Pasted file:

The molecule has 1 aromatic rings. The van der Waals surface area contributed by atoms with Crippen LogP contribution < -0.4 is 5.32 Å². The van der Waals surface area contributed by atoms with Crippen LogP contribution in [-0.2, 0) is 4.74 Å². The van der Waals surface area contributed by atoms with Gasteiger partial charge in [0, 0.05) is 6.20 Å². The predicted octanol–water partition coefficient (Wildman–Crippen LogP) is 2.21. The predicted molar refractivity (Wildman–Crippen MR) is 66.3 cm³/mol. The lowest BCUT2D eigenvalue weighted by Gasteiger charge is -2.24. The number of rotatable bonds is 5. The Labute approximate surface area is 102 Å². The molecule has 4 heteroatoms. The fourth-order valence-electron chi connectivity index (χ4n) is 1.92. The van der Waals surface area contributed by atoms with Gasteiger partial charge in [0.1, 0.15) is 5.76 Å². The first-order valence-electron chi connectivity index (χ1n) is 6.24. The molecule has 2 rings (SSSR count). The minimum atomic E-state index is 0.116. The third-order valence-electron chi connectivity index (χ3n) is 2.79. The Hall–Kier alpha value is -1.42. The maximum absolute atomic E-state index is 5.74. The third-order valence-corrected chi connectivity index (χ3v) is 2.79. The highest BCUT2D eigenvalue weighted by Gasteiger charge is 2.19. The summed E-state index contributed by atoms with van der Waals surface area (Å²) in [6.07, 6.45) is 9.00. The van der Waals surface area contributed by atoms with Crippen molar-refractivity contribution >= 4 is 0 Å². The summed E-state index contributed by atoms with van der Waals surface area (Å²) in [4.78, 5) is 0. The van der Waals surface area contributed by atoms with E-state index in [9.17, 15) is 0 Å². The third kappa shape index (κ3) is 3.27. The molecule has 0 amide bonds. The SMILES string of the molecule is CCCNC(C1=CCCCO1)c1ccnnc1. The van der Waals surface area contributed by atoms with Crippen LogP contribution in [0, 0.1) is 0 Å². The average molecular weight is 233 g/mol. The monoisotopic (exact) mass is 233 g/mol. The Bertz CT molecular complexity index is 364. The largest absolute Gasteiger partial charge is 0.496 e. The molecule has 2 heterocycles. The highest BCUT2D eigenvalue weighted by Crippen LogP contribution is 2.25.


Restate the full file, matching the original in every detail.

The molecule has 1 aromatic rings. The van der Waals surface area contributed by atoms with Crippen LogP contribution < -0.4 is 5.32 Å². The van der Waals surface area contributed by atoms with Crippen LogP contribution in [-0.2, 0) is 4.74 Å². The van der Waals surface area contributed by atoms with Gasteiger partial charge in [0, 0.05) is 6.20 Å². The predicted octanol–water partition coefficient (Wildman–Crippen LogP) is 2.21. The predicted molar refractivity (Wildman–Crippen MR) is 66.3 cm³/mol. The lowest BCUT2D eigenvalue weighted by Gasteiger charge is -2.24. The number of rotatable bonds is 5. The Labute approximate surface area is 102 Å². The molecule has 4 heteroatoms. The fourth-order valence-electron chi connectivity index (χ4n) is 1.92. The van der Waals surface area contributed by atoms with Gasteiger partial charge in [0.1, 0.15) is 5.76 Å². The first-order valence-electron chi connectivity index (χ1n) is 6.24. The molecule has 2 rings (SSSR count). The minimum atomic E-state index is 0.116. The third-order valence-electron chi connectivity index (χ3n) is 2.79. The Hall–Kier alpha value is -1.42. The maximum absolute atomic E-state index is 5.74. The third-order valence-corrected chi connectivity index (χ3v) is 2.79. The highest BCUT2D eigenvalue weighted by Gasteiger charge is 2.19. The summed E-state index contributed by atoms with van der Waals surface area (Å²) in [6.07, 6.45) is 9.00. The van der Waals surface area contributed by atoms with Crippen molar-refractivity contribution >= 4 is 0 Å². The summed E-state index contributed by atoms with van der Waals surface area (Å²) in [4.78, 5) is 0. The van der Waals surface area contributed by atoms with E-state index in [9.17, 15) is 0 Å². The third kappa shape index (κ3) is 3.27. The molecule has 0 amide bonds. The SMILES string of the molecule is CCCNC(C1=CCCCO1)c1ccnnc1. The van der Waals surface area contributed by atoms with Crippen LogP contribution in [0, 0.1) is 0 Å². The average molecular weight is 233 g/mol. The monoisotopic (exact) mass is 233 g/mol. The Bertz CT molecular complexity index is 364. The largest absolute Gasteiger partial charge is 0.496 e. The molecule has 2 heterocycles. The highest BCUT2D eigenvalue weighted by Crippen LogP contribution is 2.25.